When the Righteous Brothers crooned ''Bring back that lovin' feeling/'Cause it's gone, gone, gone,'' they probably weren't thinking that a hip or knee replacement was needed to get the mojo working again. But for many people, a new joint provides a new lease on life. More than half who've had the surgery report they're having more sex more often and (not surprisingly) much more fun.
Chronic joint pain before replacement surgery can lead to weight gain, depression, diabetes and reluctance to have sex. In one study of folks who had joint replacements, 67 percent said that before surgery, aches and pains reduced their libido and made sex difficult; 53 percent said it tarnished their sexual self-image.
Post-surgery, however, the bounce back was dramatic: 55 percent of those with new parts reported a boost to their sexual self-image, and 42 percent reported an increase in libido and frequency of sex.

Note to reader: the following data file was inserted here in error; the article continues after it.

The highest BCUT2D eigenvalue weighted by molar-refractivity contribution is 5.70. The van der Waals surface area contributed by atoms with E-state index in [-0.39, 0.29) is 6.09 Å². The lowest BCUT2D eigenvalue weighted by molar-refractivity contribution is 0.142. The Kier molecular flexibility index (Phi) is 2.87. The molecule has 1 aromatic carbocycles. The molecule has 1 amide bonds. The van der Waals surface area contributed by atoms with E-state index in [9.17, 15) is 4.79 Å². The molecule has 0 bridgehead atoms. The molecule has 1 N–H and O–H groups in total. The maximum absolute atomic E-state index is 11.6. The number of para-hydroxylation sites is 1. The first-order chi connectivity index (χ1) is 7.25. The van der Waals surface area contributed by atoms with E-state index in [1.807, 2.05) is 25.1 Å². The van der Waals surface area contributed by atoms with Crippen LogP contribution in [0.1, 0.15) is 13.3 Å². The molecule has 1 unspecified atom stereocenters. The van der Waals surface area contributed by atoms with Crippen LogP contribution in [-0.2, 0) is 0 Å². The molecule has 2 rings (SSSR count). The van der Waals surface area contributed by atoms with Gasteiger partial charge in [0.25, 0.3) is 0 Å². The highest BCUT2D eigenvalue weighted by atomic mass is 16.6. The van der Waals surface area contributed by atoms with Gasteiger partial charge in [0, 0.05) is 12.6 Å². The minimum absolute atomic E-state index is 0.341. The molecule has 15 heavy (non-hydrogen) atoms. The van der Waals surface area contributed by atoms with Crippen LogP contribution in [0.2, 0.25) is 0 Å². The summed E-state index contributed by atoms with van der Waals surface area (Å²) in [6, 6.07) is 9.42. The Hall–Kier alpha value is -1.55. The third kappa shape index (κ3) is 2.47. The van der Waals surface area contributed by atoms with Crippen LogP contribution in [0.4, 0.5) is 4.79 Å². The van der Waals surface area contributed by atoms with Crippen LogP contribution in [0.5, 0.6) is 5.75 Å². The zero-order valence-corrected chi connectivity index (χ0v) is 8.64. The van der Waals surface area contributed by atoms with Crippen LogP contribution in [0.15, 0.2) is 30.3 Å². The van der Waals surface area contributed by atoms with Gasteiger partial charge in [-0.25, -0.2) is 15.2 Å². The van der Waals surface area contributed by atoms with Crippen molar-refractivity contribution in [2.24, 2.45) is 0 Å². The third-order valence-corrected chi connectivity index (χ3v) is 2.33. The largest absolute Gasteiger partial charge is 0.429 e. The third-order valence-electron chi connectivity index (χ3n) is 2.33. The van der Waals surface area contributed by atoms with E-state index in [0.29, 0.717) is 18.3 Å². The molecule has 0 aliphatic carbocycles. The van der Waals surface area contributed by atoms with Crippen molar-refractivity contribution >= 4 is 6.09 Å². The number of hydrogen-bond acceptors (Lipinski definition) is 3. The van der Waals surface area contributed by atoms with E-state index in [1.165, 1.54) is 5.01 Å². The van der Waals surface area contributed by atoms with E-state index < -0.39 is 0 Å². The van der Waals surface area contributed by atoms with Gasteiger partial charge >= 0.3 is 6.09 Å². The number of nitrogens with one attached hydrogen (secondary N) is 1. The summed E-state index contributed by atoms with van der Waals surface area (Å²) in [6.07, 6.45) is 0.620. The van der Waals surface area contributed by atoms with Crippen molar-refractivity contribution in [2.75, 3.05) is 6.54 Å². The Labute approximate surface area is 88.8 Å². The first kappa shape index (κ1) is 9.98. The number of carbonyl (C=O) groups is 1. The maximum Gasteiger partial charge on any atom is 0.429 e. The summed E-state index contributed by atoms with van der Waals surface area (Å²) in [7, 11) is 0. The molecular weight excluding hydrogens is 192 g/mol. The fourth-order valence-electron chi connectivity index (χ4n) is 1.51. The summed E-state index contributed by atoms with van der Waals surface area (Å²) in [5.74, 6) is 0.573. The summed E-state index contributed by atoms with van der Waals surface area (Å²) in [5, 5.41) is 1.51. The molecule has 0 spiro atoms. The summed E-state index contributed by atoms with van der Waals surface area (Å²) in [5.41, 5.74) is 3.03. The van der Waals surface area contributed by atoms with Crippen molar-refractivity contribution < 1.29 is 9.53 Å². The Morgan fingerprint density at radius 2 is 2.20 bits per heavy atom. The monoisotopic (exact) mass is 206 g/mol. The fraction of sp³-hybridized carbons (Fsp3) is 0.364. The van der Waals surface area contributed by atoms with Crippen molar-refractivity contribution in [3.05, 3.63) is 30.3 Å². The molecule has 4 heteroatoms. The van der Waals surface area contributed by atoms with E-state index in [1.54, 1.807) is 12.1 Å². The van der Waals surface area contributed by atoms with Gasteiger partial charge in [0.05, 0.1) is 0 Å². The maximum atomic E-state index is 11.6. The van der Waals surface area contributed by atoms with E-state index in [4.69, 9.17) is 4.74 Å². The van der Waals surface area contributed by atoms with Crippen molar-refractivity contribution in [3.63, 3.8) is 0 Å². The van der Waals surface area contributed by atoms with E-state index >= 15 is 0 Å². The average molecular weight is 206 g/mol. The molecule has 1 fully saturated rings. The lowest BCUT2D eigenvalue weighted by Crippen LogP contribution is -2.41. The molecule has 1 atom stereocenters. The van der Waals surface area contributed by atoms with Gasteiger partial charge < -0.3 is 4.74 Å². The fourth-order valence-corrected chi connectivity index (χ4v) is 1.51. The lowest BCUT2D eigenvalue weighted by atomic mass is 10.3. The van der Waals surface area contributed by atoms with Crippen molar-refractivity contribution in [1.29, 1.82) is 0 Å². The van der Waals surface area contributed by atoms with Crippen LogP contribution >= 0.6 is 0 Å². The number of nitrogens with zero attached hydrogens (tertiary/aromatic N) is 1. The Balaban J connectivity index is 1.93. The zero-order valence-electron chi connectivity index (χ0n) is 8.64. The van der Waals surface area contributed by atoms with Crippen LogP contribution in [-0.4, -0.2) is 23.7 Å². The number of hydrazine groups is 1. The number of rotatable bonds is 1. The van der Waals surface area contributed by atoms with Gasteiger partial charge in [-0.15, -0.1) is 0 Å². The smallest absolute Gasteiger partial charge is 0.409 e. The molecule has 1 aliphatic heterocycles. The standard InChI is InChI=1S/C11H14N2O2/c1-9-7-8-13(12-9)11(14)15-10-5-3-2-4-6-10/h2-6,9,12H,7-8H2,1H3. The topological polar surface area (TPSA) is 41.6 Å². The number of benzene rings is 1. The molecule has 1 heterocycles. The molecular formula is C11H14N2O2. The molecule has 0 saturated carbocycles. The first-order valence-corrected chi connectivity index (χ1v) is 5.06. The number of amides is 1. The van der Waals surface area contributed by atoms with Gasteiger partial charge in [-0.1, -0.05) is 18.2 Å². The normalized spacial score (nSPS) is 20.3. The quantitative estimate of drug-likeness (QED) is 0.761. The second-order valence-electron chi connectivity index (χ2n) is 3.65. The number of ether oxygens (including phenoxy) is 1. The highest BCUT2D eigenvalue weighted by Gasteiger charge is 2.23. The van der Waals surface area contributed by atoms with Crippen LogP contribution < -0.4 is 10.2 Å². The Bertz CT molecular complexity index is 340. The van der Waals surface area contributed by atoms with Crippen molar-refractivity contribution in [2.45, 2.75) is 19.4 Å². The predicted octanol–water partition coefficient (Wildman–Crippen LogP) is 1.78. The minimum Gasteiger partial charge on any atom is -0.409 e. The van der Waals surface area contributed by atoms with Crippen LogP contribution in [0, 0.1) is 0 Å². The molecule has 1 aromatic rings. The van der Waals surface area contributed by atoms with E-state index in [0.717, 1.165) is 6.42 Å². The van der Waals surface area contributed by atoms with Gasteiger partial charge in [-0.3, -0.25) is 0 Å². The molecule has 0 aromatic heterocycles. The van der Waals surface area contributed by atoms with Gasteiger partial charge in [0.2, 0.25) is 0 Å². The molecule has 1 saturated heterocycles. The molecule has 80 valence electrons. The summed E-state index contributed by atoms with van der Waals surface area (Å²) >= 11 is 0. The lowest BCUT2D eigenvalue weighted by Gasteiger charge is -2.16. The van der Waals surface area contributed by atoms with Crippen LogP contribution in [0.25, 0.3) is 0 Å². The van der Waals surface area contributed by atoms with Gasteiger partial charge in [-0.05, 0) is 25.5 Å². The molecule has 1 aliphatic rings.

So, to the 285,000 people who get new hips and the 600,000 with new knees every year, our message: Make sure you reclaim or improve on your life post-surgery with these simple steps:
Æ Maintain a healthy weight for maximum ease of motion. Get yours in line by avoiding the five food felons (most saturated and all trans fats, added sugars and sugar syrups and any grain that isn't 100 percent whole).
Æ Get fanatical about physical therapy and build muscle strength around the joint. Ask your doc about adding a daily walking program.
Æ To (re)light your fire, make time for romance. Then let the sparks fly!
Mehmet Oz, M.D., is host of ''The Dr. Oz Show,'' and Mike Roizen, M.D., is chief medical officer at the Cleveland Clinic Wellness Institute. To live your healthiest, visit sharecare.com. Distributed by King Features Syndicate Inc.